Biden hopes Putin will negotiate WNBA star Griner’s release

WASHINGTON (AP) — President Joe Biden said Wednesday he hopes Russian President Vladimir Putin will be more willing to negotiate the release of WNBA star Brittney Griner now that the US midterm elections are over.

“My hope is that now that the election is over, Mr. Putin will be able to discuss with us and be willing to talk more seriously about a prisoner swap,” Biden told reporters at a news conference.

He spoke hours after Griner’s attorneys revealed she had been sent to a penal colony to serve out her sentence for drug possession.

US officials have been trying for months to negotiate the release of Griner and another American jailed in Russia, Paul Whelan. But there were no obvious signs of progress.

A diplomatic resolution has taken on new urgency after a Russian court rejected an appeal against her nine-year sentence Last month. The eight-time All-Star center featuring the WNBA and two-time Olympic gold medalist Phoenix Mercury was sentenced Aug. 4 after police said they found vape canisters containing cannabis oil in their luggage at Moscow’s Sheremetyevo Airport.

Her arrest came at a time of heightened tensions between Moscow and Washington, just days before Russia deployed troops to Ukraineand the politically charged case could lead to a high-level prisoner swap between Washington and Moscow.

“Every minute that Brittney Griner has to be unjustly detained in Russia is a minute too long,” said White House press secretary Karine Jean-Pierre. “As we have said, the US government has made a significant offer to the Russians to end the current unacceptable and unlawful detentions of American citizens.”

Griner’s legal team said she left a detention center outside Moscow on Nov. 4 for a penal colony — as prisons are commonly called in Russia. The move was expected as she lost her appeal.

Such transfers can take days or even weeks, during which lawyers and relatives usually have no contact with the prisoner. Even after they arrive, accessing Griner can be difficult as many penal colonies are located in remote parts of Russia.

Her lawyers said on Wednesday they didn’t know exactly where she was or where she would end up – but they expected to be notified when she reached her final destination.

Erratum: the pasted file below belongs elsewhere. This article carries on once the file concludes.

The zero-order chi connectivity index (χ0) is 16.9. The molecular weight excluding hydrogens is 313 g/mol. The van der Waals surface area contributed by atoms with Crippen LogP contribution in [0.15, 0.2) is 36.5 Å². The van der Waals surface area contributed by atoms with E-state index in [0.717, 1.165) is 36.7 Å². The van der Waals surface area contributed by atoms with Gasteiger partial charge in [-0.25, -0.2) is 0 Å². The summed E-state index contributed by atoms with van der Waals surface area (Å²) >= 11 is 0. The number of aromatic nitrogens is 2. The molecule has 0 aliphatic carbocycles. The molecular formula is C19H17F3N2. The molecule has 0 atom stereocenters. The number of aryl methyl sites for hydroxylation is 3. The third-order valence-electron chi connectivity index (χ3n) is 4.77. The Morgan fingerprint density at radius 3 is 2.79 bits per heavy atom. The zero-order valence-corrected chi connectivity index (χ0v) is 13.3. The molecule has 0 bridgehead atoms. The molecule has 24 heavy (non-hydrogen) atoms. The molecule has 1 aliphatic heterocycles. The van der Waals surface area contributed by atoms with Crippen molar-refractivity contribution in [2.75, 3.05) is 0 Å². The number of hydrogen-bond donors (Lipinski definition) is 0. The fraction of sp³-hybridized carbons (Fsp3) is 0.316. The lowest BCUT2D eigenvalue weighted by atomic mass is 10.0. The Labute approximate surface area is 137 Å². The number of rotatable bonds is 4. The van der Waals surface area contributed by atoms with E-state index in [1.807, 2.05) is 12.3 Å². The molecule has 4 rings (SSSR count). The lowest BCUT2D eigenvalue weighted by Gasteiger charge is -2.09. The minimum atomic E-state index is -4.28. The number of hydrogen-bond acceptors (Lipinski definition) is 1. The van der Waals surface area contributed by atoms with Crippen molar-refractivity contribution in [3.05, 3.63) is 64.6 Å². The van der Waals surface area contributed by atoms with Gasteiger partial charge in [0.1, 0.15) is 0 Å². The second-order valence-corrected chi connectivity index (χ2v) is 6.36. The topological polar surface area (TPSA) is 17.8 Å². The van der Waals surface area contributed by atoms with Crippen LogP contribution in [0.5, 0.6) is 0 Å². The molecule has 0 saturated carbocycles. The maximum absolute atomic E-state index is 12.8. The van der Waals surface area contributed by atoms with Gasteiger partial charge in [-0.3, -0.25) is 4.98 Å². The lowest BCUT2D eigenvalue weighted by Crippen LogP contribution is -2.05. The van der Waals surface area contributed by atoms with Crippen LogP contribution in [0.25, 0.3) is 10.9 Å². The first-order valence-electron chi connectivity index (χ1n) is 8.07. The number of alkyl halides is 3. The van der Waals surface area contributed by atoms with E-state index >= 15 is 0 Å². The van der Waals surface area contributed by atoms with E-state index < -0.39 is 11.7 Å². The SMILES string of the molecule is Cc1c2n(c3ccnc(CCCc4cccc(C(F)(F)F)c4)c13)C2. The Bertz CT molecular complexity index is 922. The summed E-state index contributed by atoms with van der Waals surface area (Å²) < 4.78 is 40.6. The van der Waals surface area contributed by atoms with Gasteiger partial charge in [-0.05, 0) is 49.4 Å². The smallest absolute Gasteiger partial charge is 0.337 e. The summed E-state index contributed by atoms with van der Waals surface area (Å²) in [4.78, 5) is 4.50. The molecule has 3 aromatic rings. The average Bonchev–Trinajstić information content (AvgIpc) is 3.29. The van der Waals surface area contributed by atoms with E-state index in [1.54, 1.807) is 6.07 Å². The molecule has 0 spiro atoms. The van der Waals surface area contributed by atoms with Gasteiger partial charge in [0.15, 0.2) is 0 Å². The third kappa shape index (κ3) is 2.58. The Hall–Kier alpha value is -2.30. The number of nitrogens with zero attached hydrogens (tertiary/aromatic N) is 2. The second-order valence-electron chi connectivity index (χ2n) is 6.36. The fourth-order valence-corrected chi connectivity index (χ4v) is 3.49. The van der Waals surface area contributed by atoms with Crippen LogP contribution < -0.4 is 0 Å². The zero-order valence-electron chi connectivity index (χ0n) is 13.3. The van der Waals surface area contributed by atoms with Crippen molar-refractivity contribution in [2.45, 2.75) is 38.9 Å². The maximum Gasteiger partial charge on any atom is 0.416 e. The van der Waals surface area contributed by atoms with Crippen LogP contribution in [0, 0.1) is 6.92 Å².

US Secretary of State Antony Blinken, in a statement emphasizing efforts to secure Griner’s release, insisted that Russian authorities grant the embassy regular access to Griner, as required by them. Officials from the US Embassy in Moscow visited Griner last week.

A senior State Department official, who spoke to reporters on condition of anonymity due to the sensitivity of the case, said the Russians had not notified American diplomats of Griner’s transfer in advance and had not yet responded to inquiries from the American embassy about her current whereabouts or ultimate goal.

In many penal colonies, prisoners work for minimal pay, and dissidents and other countries have denounced the prisoners’ conditions. Jailed Russian opposition leader Alexei Navalny went on a hunger strike to protest his treatment, including the refusal by officers to give him the correct medication and allow his doctor to visit him behind bars.

He also protested hourly nightly checks by a guard, saying it was like torture through sleep deprivation.

Griner, 32, who was arrested while returning to play for a Russian team during the WNBA’s offseason, has admitted she had the canisters in her luggage. But she testified that she accidentally packed them in a hurry and that she had no criminal intent. Her defense team submitted written statements that her cannabis had been prescribed to treat pain.

The Associated Press and other news organizations have reported that Washington has offered to swap Griner and Whelan – an American serving a 16-year sentence in Russia for espionage – for Viktor Bout. Bout is a Russian arms dealer serving a 25-year sentence in the US and once earned the nickname “dealer of death.”


Associated Press writers Matthew Lee and Eric Tucker contributed to this report from Washington.


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